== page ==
Mildewed Feed Caused Tainted Mengniu Milk, Regulator Says

Tainted Mengniu Products Caused by Mildewed Feed
A file photo from 2009 shows cartons of China Mengniu Dairy Co. milk in Beijing. Photographer: Nelson Ching/Bloomberg

Mildewed feed given to cows caused excessive levels of a potentially cancer-causing agent in milk products from China Mengniu Dairy Co. and Fujian Changfu Dairy Industry Group Co., according to the nation’s quality regulator.

The level of aflatoxin M1 in a batch of milk produced by Mengniu was more than double the nation’s permitted level, an unidentified official at the General Administration of Quality Supervision, Inspection and Quarantine said in an interview with the official Xinhua News Agency posted on the regulator’s website. The amount in one of Changfu’s milk products was almost twice the standard, the official said.

China has ordered local regulators to toughen inspections of milk products for the toxin and to recall them if it is found to be present, and dairy companies to strengthen production and supply-chain management, according to the interview. The measures build on government efforts to ensure food safety after tainted milk, reprocessed oil waste and an illegal additive in pork fueled public fear over food safety.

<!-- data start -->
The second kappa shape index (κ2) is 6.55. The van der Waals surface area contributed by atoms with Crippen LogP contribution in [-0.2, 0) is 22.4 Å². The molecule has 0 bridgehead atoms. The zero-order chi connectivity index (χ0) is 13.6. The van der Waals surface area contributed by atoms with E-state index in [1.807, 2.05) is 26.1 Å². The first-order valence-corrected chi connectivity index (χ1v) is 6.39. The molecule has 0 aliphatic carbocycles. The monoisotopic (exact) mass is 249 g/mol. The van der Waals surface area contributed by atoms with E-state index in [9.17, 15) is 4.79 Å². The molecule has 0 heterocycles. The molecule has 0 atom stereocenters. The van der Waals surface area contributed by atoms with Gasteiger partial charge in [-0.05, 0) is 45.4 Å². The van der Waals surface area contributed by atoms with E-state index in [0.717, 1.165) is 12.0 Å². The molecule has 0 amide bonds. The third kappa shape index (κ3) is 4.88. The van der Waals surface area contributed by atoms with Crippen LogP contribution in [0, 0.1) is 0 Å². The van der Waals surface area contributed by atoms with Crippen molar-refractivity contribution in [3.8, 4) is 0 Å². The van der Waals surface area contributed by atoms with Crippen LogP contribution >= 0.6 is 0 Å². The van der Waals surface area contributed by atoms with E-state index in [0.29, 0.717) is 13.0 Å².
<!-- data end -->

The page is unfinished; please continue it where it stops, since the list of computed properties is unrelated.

China’s quality watchdog tested 200 types of milk products made by 128 companies in 21 provinces this year and 198 types passed the inspection, according to the Xinhua interview dated yesterday. One batch produced by Mengniu on Oct. 18 and another made by Changfu on Oct. 8 were found to be tainted, it said.

The toxin would disappear if the animals stopped eating the feed, the official said. To date, no other products have been found to contain the substance, the report said.

Excessive Amounts

The administration, citing the results of tests carried out on milk products, first reported the excessive toxin levels in the Mengniu and Changfu products on its website on Dec. 24.

Hohhot, Inner Mongolia-based Mengniu, China’s largest dairy maker, destroyed a batch of the contaminated milk products that hadn’t been shipped out of its factory, the company said on its website on Dec. 25.

Changfu apologizes for the incident and has started to recall the milk products to destroy them, the Fujian, southeastern China-based company said on its website yesterday.

Aflatoxin M1 is considered to be a possible human carcinogen, according to the International Agency for Research on Cancer.

China shut more than 5,000 companies that violated rules, arrested more than 2,000 people, and handed down at least one death sentence in a crackdown on food safety this year. Pork products containing an illegal additive used to produce lean meat were found earlier this year, while melamine-tainted baby formula killed at least six infants and sickened about 300,000 in 2008.

— With assistance by Michael Wei, and Jian-Guo Jiang

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